U.S. Border Town Confronts Possible Import Tax

Ambos Nogales circa 2008 58a5e7423563a

Each year, some 330,000 trucks and 75,000 train cars carrying $17 billion worth of goods move through Nogales, Arizona, according to U.S. Customs and Border Protection. Economists estimate trade supports nearly one in three jobs here, ranging from workers who inspect the goods to forklift operators who unload them in distribution centers.

In many ways, Nogales represents the flip side of free trade deals that have battered industrial cities in the Midwest, where jobs have been outsourced and manufacturing plants shut down. The cities where Donald Trump's promise to throttle what he calls unfair competition resonated most profoundly during the presidential campaign.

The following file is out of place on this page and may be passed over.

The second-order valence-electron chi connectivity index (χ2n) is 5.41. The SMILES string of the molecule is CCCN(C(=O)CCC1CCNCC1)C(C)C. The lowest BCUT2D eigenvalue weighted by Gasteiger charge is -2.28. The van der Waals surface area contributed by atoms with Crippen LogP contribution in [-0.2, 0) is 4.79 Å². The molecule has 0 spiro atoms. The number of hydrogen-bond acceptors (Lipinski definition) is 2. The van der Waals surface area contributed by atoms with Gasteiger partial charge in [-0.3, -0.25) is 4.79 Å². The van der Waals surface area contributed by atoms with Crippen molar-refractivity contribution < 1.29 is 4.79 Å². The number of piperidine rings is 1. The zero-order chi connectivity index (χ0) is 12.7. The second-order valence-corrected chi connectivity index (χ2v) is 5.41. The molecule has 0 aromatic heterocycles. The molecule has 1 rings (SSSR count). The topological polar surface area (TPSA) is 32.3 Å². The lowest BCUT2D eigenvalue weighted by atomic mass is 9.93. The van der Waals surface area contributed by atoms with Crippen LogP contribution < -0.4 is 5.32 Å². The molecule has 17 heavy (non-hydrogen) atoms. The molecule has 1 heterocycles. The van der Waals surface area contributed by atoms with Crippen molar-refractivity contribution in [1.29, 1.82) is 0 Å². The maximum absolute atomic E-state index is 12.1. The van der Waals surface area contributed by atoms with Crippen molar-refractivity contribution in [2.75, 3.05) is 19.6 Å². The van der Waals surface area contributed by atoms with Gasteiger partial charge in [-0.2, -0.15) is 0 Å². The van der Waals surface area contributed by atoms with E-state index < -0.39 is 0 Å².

As Trump considers a 20 percent tax on imports from Mexico and is promising to renegotiate the North American Free Trade Agreement, more than a dozen city officials, employers and workers report if a border tax is enacted, it could choke the flow of imports from Mexico. They described a chain of events that would harm the economy, threaten local jobs and lead to higher prices for U.S. consumers.

Read more about the unintended consequences that may occur if imports are taxed in a Reuters article found HERE.